Something important happened this week in France that had nothing to do with the Bayeux tapestry, frontier controls at Calais or the future of Anglo-French cooperation on European security and defence.

On Wednesday, in a dramatic personal intervention, President Macron put his pen through plans to construct a massive new airport between Nantes and Rennes intended to take pressure off Paris’s Charles De Gaulle and provide an international gateway into western France. In doing so, he reversed a previous pledge to respect the result of a departmental referendum in which 55 per cent of voters, with an eye to jobs and inward investment, had declared themselves in favour of the project.

It was as if Theresa May had announced that she had cancelled HS2 and abandoned plans to build a third runway at Heathrow.

Plans for the airport, known as Notre-Dame-des-Landes, had been a thorn in the side of successive French governments. The costs were huge and rising, and the utility unproven to the satisfaction of thousands of protesters and millions of voters. Presidents Sarkozy and Hollande pretended to ignore the depth of the opposition, observing, as if it had nothing to do with them, that the decision had been taken and that those opposed should find better ways to occupy their time.

But the campaign to stop the airport continued unabated. If anything, it gained in support, not only in the region around Nantes and Rennes, but as a cause célèbre across France. The risk was that nothing would get done one way or the other, leading to the kind of stasis that exposes governments to public ridicule.

It was at this point that Macron acted. Like De Gaulle and Mitterrand in their pomp, he gave commands, and all argument ceased. As a populist himself, the President could see what was happening. Vitally, he realised that he, and he alone, could made the difference. An issue that had festered for years was resolved with a simple instruction – annulé – relayed and approved by his prime minister and representative on Earth, Édouard Philippe.

The protesters, including a growing army of squatters, were shocked and overjoyed. Known as Zadistes (from zone à défendre), they believe they have won a great victory. Macron, at the same time, has burnished his somewhat faded liberal credentials.

There will, of course, be a cost. Nothing comes for free in statecraft. France will now have to look again at its strategy of routing nearly all international arrivals, especially those from the Americas, via Charles de Gaulle. Vinci, the airport’s lead contractor, will demand compensation. But Macron, still less than a year into his presidency, has shown what a head of state can do under the monarchial rules of the Fifth Republic. He can make and unmake grand decisions, including his own. Like a general – like, he would say, Napoleon – he has the power to do what mere parliamentarians can only dream of.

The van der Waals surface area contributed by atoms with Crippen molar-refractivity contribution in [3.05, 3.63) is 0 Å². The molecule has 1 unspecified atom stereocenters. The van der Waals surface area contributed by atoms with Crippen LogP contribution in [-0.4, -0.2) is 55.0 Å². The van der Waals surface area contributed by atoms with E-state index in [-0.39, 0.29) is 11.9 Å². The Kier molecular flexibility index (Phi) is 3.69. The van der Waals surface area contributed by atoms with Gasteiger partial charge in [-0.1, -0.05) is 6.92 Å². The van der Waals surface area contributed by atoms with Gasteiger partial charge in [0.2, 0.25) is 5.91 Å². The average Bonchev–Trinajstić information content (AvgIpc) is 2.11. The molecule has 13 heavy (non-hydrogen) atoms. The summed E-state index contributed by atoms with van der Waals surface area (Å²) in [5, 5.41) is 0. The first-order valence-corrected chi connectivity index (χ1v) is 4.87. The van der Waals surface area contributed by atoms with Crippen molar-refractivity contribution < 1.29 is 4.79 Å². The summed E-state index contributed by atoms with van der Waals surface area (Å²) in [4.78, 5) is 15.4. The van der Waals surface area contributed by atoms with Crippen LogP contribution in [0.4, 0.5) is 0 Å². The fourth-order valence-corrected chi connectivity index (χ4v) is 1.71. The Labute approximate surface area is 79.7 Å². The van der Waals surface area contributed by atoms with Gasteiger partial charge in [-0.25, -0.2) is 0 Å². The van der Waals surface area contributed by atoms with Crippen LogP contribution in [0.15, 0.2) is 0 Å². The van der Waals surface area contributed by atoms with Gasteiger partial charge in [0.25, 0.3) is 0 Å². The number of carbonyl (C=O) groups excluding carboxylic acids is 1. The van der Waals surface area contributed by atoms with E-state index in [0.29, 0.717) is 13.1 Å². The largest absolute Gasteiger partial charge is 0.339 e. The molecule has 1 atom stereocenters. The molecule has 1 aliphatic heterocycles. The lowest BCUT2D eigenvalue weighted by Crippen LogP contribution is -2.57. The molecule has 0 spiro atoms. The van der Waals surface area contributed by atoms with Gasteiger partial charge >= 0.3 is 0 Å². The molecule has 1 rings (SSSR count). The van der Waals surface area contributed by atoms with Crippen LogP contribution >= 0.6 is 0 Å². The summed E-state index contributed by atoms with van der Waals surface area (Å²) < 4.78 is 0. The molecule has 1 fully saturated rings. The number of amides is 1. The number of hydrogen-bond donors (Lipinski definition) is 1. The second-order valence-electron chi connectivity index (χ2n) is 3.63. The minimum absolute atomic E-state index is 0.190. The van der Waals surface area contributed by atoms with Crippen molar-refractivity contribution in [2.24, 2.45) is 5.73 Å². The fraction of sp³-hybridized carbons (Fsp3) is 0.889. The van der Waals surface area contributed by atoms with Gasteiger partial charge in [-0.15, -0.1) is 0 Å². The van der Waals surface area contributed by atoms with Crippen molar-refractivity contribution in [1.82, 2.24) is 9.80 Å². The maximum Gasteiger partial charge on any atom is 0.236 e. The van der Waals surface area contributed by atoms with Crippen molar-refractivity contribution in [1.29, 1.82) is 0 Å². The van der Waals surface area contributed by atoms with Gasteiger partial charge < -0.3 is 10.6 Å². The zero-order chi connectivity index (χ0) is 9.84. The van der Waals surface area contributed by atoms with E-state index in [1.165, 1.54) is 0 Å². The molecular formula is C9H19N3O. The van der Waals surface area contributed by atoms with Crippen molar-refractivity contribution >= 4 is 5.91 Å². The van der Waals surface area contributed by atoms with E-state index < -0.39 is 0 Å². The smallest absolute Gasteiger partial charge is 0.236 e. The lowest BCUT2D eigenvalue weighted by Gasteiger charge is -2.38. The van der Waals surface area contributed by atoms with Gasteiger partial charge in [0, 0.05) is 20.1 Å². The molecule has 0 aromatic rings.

It is not, of course, all about the power of office. The presidency is what you make of it. Nicolas Sarkozy wanted, deperately, to be a memorable leader of his nation. Instead, he ended up as the King of Bling. François Hollande would have given anything – other, perhaps, than his right to visit his mistress on the back of a chauffeur-driven scooter – for a single drop of the charisma that seems to envelope Macron. But neither man had the confidence, one might even say the aura of invincibility, that currently surrounds the one-time investment banker from Amiens. They would have looked at the sheer enormity of the airport crisis and made themselves ill, fearful of the possible outcomes. Not Macron. The Jupiterean President weighed up the risks, studied the reports and decided that the best thing to do was to cut the gordian knot.

Theresa May, who spent much of Thursday closeted with Macron in Sandhurst, must surely have envied him his freedom to act. Her visitor, in turn, will have asked himself what the point is in being head of government if you are not obviously in a position to take the big decisions.

Margaret Thatcher, in 1983, might have had the balls to act as Macron did. Tony Blair, at the height of his popularity, pre-the invasion of Iraq, could have attempted a similar stroke. Both, however, would first have had to consider the parliamentary arithmetic. The findings of committees and commissions of inquiry would have been scrutinised for let-out cluases. The chairman of the 1922 Committee or the general secretary of the TUC would have been called in. And Downing Street would first have briefed friends in the media, knowing that executive overreach could result in a Commons revolt.

As David Cameron discovered over his proposed military intervention in Syria in 2013, a British prime minister cannot even launch airstrikes these days without the backing of MPs.

Few such restrictions affect the French head of state. Macron sails blithely on, charming the British, impressing the Germans, convincing the Trump Administration in Washington that France, against all the evidence, remains a major power in the world. He knows that this is his moment, his period of maximum opportunity, and he is determined not to waste it. How long he can continue like this is unclear. Eventually there will be a reckoning. But for now he is king in his castle, using the powers given him by De Gaulle’s constitution to give a firm lead to his country, taking it out of the doldrums into what passes for the sunlit uplands.

Can one man, or one woman, make a difference? Emmanuel Macron is showing that to strike when the iron is hot, you must first wield the hammer.